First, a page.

Share your story on the world wide web

Jennifer Wilson

I’m your guide here at Simple Scrapper. Our community helps people find what fills you up and fits your life in memory keeping.

March 19, 2010

Last week, I wrote a guest post for Complete Organizing Solutions about 5 essential tools for memory keepers. In this article, I discussed how your system of capturing and sharing stories has to fit your lifestyle and preferences.

For some, going digital was a huge leap out of your comfort zone. Others of you have been uploading to Flickr for years now. This post covers a variety of ways you can tell your story to the world and invite interaction with others. It is this dialogue that makes us feel part of something larger, of perhaps a community of kindred spirits.

Twitter
What can you say in 140 characters? As it turns out, a lot. Use Twitter as a personal record of your highs and lows, of your finds and fun times. Focus on the conversation, but think about what your tweets say about you and your life. Twitter is real time and real life.

Facebook
This popular social network is the one you’re probably most familiar with. It is where you connect (and reconnect) with family and friends for your past and present. Use Facebook’s photo albums as the easiest way for your photos to reach the most people in your network.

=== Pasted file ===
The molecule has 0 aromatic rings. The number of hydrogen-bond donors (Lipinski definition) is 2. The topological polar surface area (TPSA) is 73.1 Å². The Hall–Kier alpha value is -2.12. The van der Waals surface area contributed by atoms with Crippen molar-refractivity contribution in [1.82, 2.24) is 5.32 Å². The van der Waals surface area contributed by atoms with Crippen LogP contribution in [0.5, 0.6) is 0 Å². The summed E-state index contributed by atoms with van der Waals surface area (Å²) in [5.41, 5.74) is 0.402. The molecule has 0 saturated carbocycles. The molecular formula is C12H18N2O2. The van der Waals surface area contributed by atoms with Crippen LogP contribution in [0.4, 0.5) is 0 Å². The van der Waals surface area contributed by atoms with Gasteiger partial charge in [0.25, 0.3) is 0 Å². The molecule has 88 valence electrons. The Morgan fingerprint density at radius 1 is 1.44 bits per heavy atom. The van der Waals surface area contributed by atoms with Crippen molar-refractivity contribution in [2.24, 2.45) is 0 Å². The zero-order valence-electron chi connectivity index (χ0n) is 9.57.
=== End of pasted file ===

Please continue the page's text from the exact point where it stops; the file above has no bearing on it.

Whrrl
I like to think of Whrrl as a web-based PowerPoint for daily life. Document individual stories from your real world with words and photos. Check in with your friends to share brief snippets of where you are and what’s shakin’. (Whrrl used to be more focused on the storytelling/memory-keeping aspects… but recently switched focus to personal, local relationships. The tool itself is still the same.)

Tumblr
Tumblr is the original “lifestream” blog tool. It is a great way to aggregate your tweets, bookmarks, blog posts and other reactions in one place for friends and family to track your online happenings. If your web-based storytelling is scattered, a tumblelog might be just the solution.

Blogging
Whether you’re doing Project 365, Project 10×12 or Project Whatever, your personal blog is a perfect way to document the longer stories. You can even think of your blog posts as rough drafts or templates for your scrapping. The photos and journaling are all ready to go!

Vlogging
We used to set up the camcorder with a big tape and hit record. Now, with a flick of a button, many of your computers can document you and yours 100% live. Create a video to catch up family afar and tell your story in a natural one-to-one way.

Flickr
For only $25 a year, you can access unlimited storage of your photos and permanent archiving. Custom tags, descriptions and titles allow you to wrap your images in all the data you need for future scrapbooking. You can even upload your layouts to Flickr and share them in the Digital Scrapbooking Inspiration group.

These favorite social avenues for storytelling are #s 8-14 on our 21 ways to tell your story list! Outside of your scrapbook layouts, do you share your memories on the web?

Graphic from Matt Hamm

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